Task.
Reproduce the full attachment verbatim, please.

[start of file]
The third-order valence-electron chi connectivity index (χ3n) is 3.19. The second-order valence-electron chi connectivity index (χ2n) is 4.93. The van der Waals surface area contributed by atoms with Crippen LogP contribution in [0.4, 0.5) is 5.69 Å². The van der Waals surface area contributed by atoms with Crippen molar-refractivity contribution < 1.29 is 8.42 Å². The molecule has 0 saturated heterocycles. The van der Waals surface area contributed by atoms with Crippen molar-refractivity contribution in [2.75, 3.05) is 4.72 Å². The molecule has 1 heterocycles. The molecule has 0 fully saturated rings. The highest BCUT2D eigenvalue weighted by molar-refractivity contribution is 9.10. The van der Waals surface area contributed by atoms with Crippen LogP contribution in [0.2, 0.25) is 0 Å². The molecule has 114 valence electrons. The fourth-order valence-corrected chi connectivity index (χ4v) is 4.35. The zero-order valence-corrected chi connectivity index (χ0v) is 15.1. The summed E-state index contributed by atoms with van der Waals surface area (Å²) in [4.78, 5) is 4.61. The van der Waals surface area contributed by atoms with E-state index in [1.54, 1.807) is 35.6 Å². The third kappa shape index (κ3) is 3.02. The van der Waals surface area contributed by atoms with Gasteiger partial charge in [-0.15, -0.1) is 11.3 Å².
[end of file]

The third-order valence-electron chi connectivity index (χ3n) is 3.19. The second-order valence-electron chi connectivity index (χ2n) is 4.93. The van der Waals surface area contributed by atoms with Crippen LogP contribution in [0.4, 0.5) is 5.69 Å². The van der Waals surface area contributed by atoms with Crippen molar-refractivity contribution < 1.29 is 8.42 Å². The molecule has 0 saturated heterocycles. The van der Waals surface area contributed by atoms with Crippen molar-refractivity contribution in [2.75, 3.05) is 4.72 Å². The molecule has 1 heterocycles. The molecule has 0 fully saturated rings. The highest BCUT2D eigenvalue weighted by molar-refractivity contribution is 9.10. The van der Waals surface area contributed by atoms with Crippen LogP contribution in [0.2, 0.25) is 0 Å². The molecule has 114 valence electrons. The fourth-order valence-corrected chi connectivity index (χ4v) is 4.35. The zero-order valence-corrected chi connectivity index (χ0v) is 15.1. The summed E-state index contributed by atoms with van der Waals surface area (Å²) in [4.78, 5) is 4.61. The van der Waals surface area contributed by atoms with E-state index in [1.54, 1.807) is 35.6 Å². The third kappa shape index (κ3) is 3.02. The van der Waals surface area contributed by atoms with Gasteiger partial charge in [-0.15, -0.1) is 11.3 Å².